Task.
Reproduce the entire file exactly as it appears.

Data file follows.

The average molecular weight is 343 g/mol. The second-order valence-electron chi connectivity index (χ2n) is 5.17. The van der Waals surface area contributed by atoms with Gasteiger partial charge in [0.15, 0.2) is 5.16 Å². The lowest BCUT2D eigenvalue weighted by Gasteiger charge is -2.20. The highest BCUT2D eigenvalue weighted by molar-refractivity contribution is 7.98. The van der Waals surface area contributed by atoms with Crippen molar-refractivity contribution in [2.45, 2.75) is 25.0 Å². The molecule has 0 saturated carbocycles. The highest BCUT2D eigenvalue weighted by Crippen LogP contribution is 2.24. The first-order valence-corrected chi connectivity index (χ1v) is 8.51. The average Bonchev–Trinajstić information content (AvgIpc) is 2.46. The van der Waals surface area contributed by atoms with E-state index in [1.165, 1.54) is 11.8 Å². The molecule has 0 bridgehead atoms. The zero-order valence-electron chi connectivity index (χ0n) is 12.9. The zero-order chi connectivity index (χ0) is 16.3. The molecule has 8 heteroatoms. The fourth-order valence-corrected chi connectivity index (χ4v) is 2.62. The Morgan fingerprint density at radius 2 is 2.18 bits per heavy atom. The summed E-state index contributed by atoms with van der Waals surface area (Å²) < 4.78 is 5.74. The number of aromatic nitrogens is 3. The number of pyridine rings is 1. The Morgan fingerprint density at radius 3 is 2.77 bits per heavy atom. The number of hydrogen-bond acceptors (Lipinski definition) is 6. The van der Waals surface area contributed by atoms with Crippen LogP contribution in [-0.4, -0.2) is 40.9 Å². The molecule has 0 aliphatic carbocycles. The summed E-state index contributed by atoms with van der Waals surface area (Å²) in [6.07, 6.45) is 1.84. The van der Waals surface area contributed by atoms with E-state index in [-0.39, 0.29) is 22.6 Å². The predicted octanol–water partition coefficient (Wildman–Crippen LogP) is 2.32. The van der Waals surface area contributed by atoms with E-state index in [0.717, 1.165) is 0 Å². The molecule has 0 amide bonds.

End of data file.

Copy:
The average molecular weight is 343 g/mol. The second-order valence-electron chi connectivity index (χ2n) is 5.17. The van der Waals surface area contributed by atoms with Gasteiger partial charge in [0.15, 0.2) is 5.16 Å². The lowest BCUT2D eigenvalue weighted by Gasteiger charge is -2.20. The highest BCUT2D eigenvalue weighted by molar-refractivity contribution is 7.98. The van der Waals surface area contributed by atoms with Crippen molar-refractivity contribution in [2.45, 2.75) is 25.0 Å². The molecule has 0 saturated carbocycles. The highest BCUT2D eigenvalue weighted by Crippen LogP contribution is 2.24. The first-order valence-corrected chi connectivity index (χ1v) is 8.51. The average Bonchev–Trinajstić information content (AvgIpc) is 2.46. The van der Waals surface area contributed by atoms with E-state index in [1.165, 1.54) is 11.8 Å². The molecule has 0 bridgehead atoms. The zero-order valence-electron chi connectivity index (χ0n) is 12.9. The zero-order chi connectivity index (χ0) is 16.3. The molecule has 8 heteroatoms. The fourth-order valence-corrected chi connectivity index (χ4v) is 2.62. The Morgan fingerprint density at radius 2 is 2.18 bits per heavy atom. The summed E-state index contributed by atoms with van der Waals surface area (Å²) < 4.78 is 5.74. The number of aromatic nitrogens is 3. The number of pyridine rings is 1. The Morgan fingerprint density at radius 3 is 2.77 bits per heavy atom. The number of hydrogen-bond acceptors (Lipinski definition) is 6. The van der Waals surface area contributed by atoms with Crippen LogP contribution in [-0.4, -0.2) is 40.9 Å². The molecule has 0 aliphatic carbocycles. The summed E-state index contributed by atoms with van der Waals surface area (Å²) in [6.07, 6.45) is 1.84. The van der Waals surface area contributed by atoms with E-state index in [-0.39, 0.29) is 22.6 Å². The predicted octanol–water partition coefficient (Wildman–Crippen LogP) is 2.32. The van der Waals surface area contributed by atoms with E-state index in [0.717, 1.165) is 0 Å². The molecule has 0 amide bonds.